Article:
Votes were coming in at one million per hour, indicating a last-day surge that probably will be unlike anything ever seen before at MLB.com -- and a volume that could change anything. Balloting will close at 5 p.m. ET, ending a four-day process that began at 3 p.m. on Sunday, following the announcement of 31 starters per league for the 79th All-Star Game on July 15 at Yankee Stadium.
At 10 a.m. ET today, it was announced that Longoria and Hart were in front, meaning they have led in every official update announcement since the first one on Monday afternoon. This could be the Year of the Kid in the Final Vote, as the two players with the least amount of Major League service of any of the 10 candidates have more than held their own against some marquee veterans.
The American League race is proof that you don't need a homestand throughout a Final Vote process, and it's also a battle of players on division leaders. Longoria, the Rays' rookie sensation at third base, is mainly trying to hold off White Sox outfielder Jermaine Dye, and both have been on the road. They have separated themselves from first baseman Jason Giambi of the Yankees, second baseman Brian Roberts of the Orioles and outfielder Jose Guillen of the Royals, all of whom have continued to receive impressive fan support.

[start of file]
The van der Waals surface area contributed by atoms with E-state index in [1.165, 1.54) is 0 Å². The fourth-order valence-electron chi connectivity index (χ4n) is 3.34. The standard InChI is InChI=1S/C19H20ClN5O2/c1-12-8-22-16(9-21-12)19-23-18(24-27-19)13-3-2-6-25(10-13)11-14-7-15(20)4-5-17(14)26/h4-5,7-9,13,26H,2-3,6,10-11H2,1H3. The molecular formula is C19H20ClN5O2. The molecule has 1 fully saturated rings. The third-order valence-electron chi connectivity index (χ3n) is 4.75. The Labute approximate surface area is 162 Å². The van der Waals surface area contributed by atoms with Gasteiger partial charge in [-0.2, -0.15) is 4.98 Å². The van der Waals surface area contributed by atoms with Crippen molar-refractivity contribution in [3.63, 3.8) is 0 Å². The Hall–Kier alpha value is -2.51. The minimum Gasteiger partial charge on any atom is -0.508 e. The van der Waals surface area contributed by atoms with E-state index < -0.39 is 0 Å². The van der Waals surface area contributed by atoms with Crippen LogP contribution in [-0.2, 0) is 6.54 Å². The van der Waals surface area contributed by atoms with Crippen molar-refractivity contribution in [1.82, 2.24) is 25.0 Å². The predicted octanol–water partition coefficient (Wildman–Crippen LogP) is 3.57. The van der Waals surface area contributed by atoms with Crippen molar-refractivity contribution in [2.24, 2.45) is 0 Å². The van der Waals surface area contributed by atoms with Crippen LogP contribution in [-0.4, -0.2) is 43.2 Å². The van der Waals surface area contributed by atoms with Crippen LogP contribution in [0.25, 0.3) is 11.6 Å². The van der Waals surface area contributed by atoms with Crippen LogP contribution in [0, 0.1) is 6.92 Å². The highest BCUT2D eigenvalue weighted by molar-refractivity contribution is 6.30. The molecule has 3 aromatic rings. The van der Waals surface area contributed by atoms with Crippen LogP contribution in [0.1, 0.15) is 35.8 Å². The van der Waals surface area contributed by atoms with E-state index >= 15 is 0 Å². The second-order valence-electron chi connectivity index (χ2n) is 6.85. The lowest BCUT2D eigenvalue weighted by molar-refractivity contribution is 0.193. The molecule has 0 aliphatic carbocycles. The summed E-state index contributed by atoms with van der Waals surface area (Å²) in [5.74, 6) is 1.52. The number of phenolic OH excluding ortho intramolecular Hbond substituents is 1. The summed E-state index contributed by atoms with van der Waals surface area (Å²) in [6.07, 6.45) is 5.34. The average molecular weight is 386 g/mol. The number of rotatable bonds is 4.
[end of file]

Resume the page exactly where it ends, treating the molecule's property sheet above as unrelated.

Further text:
Hart, the Brewers' second-year outfielder, chatted online with fans on Wednesday afternoon and is unquestionably benefiting from a distinctive "I Hart NY" grassroots campaign that has turned Milwaukee into one giant candy heart. He is still getting a run for his money in the National League competition from David Wright, the two-time All-Star third baseman of the Mets. Trailing those two are outfielders Pat Burrell of the Phillies, Aaron Rowand of the Giants and Carlos Lee of the Astros.
Two winners will be announced on MLB.com shortly after the balloting ends.